Dear friends,

This will be the third week in a row that I preach on controversial Bible texts. I was going to write, “that I have to preach”. But I should really say, “that I get to preach” on difficult and controversial texts. As I read and study in preparation for the sermon, I seek a consistent reading of the specific text in light of all of the Bible. I believe that this way of trying to read and understand the Bible is what the Bible itself tells Christians to do. I believe that this is what Jesus teaches us to do. It is the way of reading taught by the great doctors of the church in the first five centuries after Jesus. It is a way of reading taught by the reformers and it is the classic Anglican way of reading the Bible.

Many leaders in churches read the Bible quite differently. Some say that the Bible contains the word of God. Others say that the Bible becomes the word of God to us. Others say that the Bible is a repository of our symbols and images. Others say that the Bible is the writings of people seeking to understand God. Some common features of each of these ways of reading is that they claim to be Christian and they claim to have a high view of the Bible and they claim to be biblical Christians. Please remember that each of these ways of reading the Bible is not how Jesus, the Bible, the doctors and the reformers tell us to read the Bible. Note as well, that there are never controversial texts with these ways of reading the Bible. The reason is that the reader gets to pick and choose what parts of the Bible are God’s word and what parts are not God’s word.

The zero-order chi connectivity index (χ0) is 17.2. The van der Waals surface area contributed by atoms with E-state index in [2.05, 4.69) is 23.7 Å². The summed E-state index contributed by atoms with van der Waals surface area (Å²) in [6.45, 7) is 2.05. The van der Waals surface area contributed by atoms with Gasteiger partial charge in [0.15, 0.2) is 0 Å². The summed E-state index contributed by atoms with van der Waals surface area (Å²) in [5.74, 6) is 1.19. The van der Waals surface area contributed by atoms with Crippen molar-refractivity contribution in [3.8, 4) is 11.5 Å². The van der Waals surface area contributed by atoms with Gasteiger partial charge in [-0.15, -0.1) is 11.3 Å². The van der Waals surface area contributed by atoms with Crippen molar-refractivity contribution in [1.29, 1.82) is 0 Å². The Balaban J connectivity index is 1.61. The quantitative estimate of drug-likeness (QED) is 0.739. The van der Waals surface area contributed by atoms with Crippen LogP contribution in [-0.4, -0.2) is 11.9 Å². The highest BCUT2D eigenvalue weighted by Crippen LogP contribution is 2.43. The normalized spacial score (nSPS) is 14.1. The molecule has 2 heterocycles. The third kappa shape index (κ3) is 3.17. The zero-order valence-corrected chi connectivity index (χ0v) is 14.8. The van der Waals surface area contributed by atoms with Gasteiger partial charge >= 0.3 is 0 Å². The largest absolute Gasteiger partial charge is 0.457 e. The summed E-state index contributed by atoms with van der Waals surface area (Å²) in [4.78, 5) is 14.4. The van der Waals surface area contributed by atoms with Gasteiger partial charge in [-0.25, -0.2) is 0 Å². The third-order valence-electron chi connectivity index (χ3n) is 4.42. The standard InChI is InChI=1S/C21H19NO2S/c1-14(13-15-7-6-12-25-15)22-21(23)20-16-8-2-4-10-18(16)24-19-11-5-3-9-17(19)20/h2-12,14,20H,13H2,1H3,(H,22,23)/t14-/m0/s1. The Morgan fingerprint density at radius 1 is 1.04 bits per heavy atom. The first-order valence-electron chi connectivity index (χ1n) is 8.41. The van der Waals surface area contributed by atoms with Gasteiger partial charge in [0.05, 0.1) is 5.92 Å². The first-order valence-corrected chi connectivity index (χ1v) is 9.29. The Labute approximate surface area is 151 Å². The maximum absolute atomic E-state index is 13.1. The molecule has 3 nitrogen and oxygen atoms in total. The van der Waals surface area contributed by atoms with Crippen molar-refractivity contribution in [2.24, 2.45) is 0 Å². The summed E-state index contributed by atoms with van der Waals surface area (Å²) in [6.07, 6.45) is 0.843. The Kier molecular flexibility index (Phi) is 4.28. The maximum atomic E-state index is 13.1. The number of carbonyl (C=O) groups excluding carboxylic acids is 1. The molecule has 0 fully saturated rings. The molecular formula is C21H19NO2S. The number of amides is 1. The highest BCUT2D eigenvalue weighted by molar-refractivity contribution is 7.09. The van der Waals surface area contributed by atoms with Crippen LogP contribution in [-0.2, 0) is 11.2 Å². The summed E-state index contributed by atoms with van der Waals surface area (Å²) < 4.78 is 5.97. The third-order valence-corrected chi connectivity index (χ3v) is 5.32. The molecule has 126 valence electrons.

The common problem in evangelical churches is that the pastor and the congregation are unconsciously afraid of the counter-cultural nature of the Bible. If, as Jesus taught and as the Bible as a whole teaches, the Bible’s ultimate author is the living God, then the Bible will be counter-cultural to every culture. The Bible will be counter-cultural in different ways to different cultures, but it will always be counter-cultural in some way – therefore, it will always have counter-cultural points.

My prayer is that we will not be afraid of reading the Bible but that we will want to read the Bible. Please pray for me that I will grow in my ability to listen deeply and attentively to the text of the Bible, seeking the consistent reading, willing to be counter-cultural. Please pray that Messiah will be a prayerful, Bible-teaching evangelical church with a heart for Ottawa and a heart for the world.
George